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paleontology

  1. Paleontologists Announce Discovery of “Pinocchio Rex”

    I guess "Cyranno de Bergerex" was taken?

    A study published today in Nature Communications reveals the discovery of Qianzhousaurus sinensis, a long-snouted "cousin" of T-rex who stalked the Earth 66 million years ago and likely lived in constant embarrassment over his nose-to-arm ratio.

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  2. Meet The Eleven-Foot “Chicken From Hell”

    White meat doesn't seem so lame now, does it?

    Apparently Tyrannosaurus Rex had a vaguely ridiculous but still intimidating foe: an 11-foot long feathered dinosaur named after a Mesopotamian monster that paleontologists have uncovered in Hell Creek, Dakota. Chickens: what happened?

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  3. “Tiny” T-Rex Discovered In the Arctic

    Size is relative.

    There are over 50 different varies of T Rex, but the most recently discovered version of the dinosaur king is puzzling for its size as well as the surprising location where its fossil was unearthed. Meet Arctic "polar bear lizard" Nanuqsaurus hoglundi, the baby brother of them all.

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  4. Ye Olde Shark Nursery Discovered at Illinois Power Plant, Proves Prehistoric Sharks Migrated

    Insert obligatory Sharknado joke here.

    When someone says "Northeastern Illinois", most of us don't automatically think "Shark Nursery". Once again, science is proving most of us wrong.

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  5. I’m Sorry You Were Turned Into Fossil, Baby Dinosaur

    Obligatory Baby Animal of the Day

    This dinosaur, estimated to be just 3-years-old at the time of its death, was uncovered in Canada recently in an extremely well-preserved condition. LiveScience writes, "The fossil is the smallest intact skeleton ever found from a group of horned, plant-eating dinosaurs known as ceratopsids, a group that includes the iconic Triceratops." And if like me, you've never seen a baby dinosaur skeleton before, fret not, they are very rare. "The big ones just preserve better: They don't get eaten, they don't get destroyed by animals," study co-author Philip Currie, told LiveScience. The skeleton has been identified as a Chasmosaurus belli. (via io9, image credit: Philip J. Currie, Robert Holmes, Michael Ryan Clive Coy, Eva B. Koppelhus) Are you following The Mary Sue on Twitter, Facebook, Tumblr, Pinterest, & Google +?

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  6. Science Says: People Buried Vampires, Tyrannosaurs Hunted Prey

    And Now For Something Completely Different

    Today in part seven of our ongoing series Things People Dug Out of the Ground, new evidence of Slavic vampire burial practices and proof that Tyrannosaurus rex wasn't the cowardly scavenger that know it all little kid tried to convince you it was back in the third grade.

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  7. Scissor-Handed Fossil Named in Honor of Johnny Depp, History’s Greatest Scissor-Handed Actor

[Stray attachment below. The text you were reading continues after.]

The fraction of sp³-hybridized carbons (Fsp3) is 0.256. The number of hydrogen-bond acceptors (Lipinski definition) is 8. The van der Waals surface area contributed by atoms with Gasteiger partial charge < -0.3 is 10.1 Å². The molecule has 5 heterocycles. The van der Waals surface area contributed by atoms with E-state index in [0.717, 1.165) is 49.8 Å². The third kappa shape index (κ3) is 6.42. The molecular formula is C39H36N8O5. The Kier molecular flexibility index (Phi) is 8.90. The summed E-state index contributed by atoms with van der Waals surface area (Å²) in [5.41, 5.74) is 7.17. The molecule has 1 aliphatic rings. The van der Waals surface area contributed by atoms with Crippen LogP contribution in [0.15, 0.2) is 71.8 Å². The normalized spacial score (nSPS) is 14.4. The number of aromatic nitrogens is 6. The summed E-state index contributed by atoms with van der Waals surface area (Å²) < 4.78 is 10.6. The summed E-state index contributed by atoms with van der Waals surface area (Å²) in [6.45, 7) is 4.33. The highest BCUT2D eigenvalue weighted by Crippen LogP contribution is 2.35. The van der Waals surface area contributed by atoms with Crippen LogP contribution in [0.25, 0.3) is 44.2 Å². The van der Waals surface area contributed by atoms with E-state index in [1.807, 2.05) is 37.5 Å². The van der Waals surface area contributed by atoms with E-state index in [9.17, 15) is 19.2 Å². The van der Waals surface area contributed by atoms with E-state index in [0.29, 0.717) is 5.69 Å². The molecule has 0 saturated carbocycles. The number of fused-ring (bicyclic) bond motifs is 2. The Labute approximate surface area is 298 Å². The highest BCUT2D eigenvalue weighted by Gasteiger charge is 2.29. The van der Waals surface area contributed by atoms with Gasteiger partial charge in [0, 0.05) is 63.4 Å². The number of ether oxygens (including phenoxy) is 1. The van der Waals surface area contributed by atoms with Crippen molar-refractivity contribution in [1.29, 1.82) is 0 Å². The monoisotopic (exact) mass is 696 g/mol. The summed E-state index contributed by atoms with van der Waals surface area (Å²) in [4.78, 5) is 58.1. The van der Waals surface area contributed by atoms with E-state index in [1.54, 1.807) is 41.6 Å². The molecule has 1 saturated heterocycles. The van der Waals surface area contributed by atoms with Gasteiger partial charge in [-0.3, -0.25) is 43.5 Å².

On a recent expedition, researchers from Imperial College London discovered an ancient fossil from Earth's cambrian period that had never been seen before. The long lost relative of animals like lobsters and scorpions had one clear connection to both of those animals -- a set of arms ending in scissor-like pincers. The appendages instantly reminded team members of the iconic character of Edward Scissorhands, and thus, Kooteninchela deppi -- the first fossil creature named in honor of actor Johnny Depp -- was born.

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  8. New Fossils Reveal the Mouthparts, Nervous System of Ancient Horror

    The hypothetical ancestor of all mammals might be all cuddly, fuzzy, and warm, but its hideous arch-nemesis must have been an arthropod that spawned all the crustaceans, insects, and spiders we rightly fear today. In a new discovery concerning one such ancestor, scientists have found fossils in South China that finally reveal the complex "feeding limbs" and nervous system hidden beneath its shell. Until now, all we had was the shape of the creature's body and head, which was more than terrifying enough.

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  9. Not So Fast: Fossilized Dinosaur Stampede Is Actually A Fossilized Dinosaur River Crossing

    For year's, Australia's Lark Quarry has been cited as a rare example of a dinosaur stampede frozen in time, the tracks this massive "running of the giant lizards" left behind captured forever in stone. A new analysis of the tracks, though suggests...not so much. According to researchers from the University of Queensland, the tracks have been misread for years, and represent not a sudden stampede, but a popular river crossing used by many dinosaurs over many years. Because dinosaurs do not wait for conditions to improve, and they most certainly do not pay to cross at a bridge. Dinosaurs ford the goddamn river.

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  10. Fossil Bird Had Hardened Teeth for Crushing Hard-Shelled Prey

    While modern birds have beaks for eating, their ancient ancestors still had toothsome mouths, full of the sharp dental legacies of their dinosaur past. Paleontologists have discovered a new species of early bird, though, and rather than getting the worm, it seemed to prey on hard-shelled animals like snails and crabs. That left it with an evolutionary first -- a mouthful of teeth meant for crushing prey, not tearing flesh. It's an unexpected discovery, suggesting that even as some birds were losing their teeth to evolution, others were developing new kinds of teeth to help them become more specialized hunters.

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